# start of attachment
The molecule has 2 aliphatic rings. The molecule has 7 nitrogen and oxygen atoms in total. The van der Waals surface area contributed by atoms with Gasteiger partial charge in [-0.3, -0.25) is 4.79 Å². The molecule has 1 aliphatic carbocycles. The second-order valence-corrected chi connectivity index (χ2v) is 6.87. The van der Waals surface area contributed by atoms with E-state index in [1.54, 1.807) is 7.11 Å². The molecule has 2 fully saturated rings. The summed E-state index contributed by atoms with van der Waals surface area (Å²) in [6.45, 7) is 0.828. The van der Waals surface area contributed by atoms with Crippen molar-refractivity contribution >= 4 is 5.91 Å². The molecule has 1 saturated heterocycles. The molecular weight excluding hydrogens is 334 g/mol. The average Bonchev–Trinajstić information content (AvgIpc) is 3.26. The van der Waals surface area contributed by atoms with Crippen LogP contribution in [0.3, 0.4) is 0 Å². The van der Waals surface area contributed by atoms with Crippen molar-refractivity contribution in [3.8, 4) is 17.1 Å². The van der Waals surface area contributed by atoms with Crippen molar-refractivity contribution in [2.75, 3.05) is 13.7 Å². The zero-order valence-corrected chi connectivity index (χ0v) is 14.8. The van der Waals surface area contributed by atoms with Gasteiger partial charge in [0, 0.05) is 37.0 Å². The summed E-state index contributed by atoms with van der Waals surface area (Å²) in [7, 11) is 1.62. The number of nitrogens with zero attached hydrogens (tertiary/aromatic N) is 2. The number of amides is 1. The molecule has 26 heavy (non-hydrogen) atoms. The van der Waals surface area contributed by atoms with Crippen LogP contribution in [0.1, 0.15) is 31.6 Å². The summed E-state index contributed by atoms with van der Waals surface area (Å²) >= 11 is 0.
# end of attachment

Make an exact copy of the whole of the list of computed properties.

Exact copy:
The molecule has 2 aliphatic rings. The molecule has 7 nitrogen and oxygen atoms in total. The van der Waals surface area contributed by atoms with Gasteiger partial charge in [-0.3, -0.25) is 4.79 Å². The molecule has 1 aliphatic carbocycles. The second-order valence-corrected chi connectivity index (χ2v) is 6.87. The van der Waals surface area contributed by atoms with E-state index in [1.54, 1.807) is 7.11 Å². The molecule has 2 fully saturated rings. The summed E-state index contributed by atoms with van der Waals surface area (Å²) in [6.45, 7) is 0.828. The van der Waals surface area contributed by atoms with Crippen molar-refractivity contribution >= 4 is 5.91 Å². The molecule has 1 saturated heterocycles. The molecular weight excluding hydrogens is 334 g/mol. The average Bonchev–Trinajstić information content (AvgIpc) is 3.26. The van der Waals surface area contributed by atoms with Crippen LogP contribution in [0.3, 0.4) is 0 Å². The van der Waals surface area contributed by atoms with Crippen molar-refractivity contribution in [3.8, 4) is 17.1 Å². The van der Waals surface area contributed by atoms with Crippen molar-refractivity contribution in [2.75, 3.05) is 13.7 Å². The zero-order valence-corrected chi connectivity index (χ0v) is 14.8. The van der Waals surface area contributed by atoms with Gasteiger partial charge in [0, 0.05) is 37.0 Å². The summed E-state index contributed by atoms with van der Waals surface area (Å²) in [7, 11) is 1.62. The number of nitrogens with zero attached hydrogens (tertiary/aromatic N) is 2. The number of amides is 1. The molecule has 26 heavy (non-hydrogen) atoms. The van der Waals surface area contributed by atoms with Crippen LogP contribution in [0.1, 0.15) is 31.6 Å². The summed E-state index contributed by atoms with van der Waals surface area (Å²) >= 11 is 0.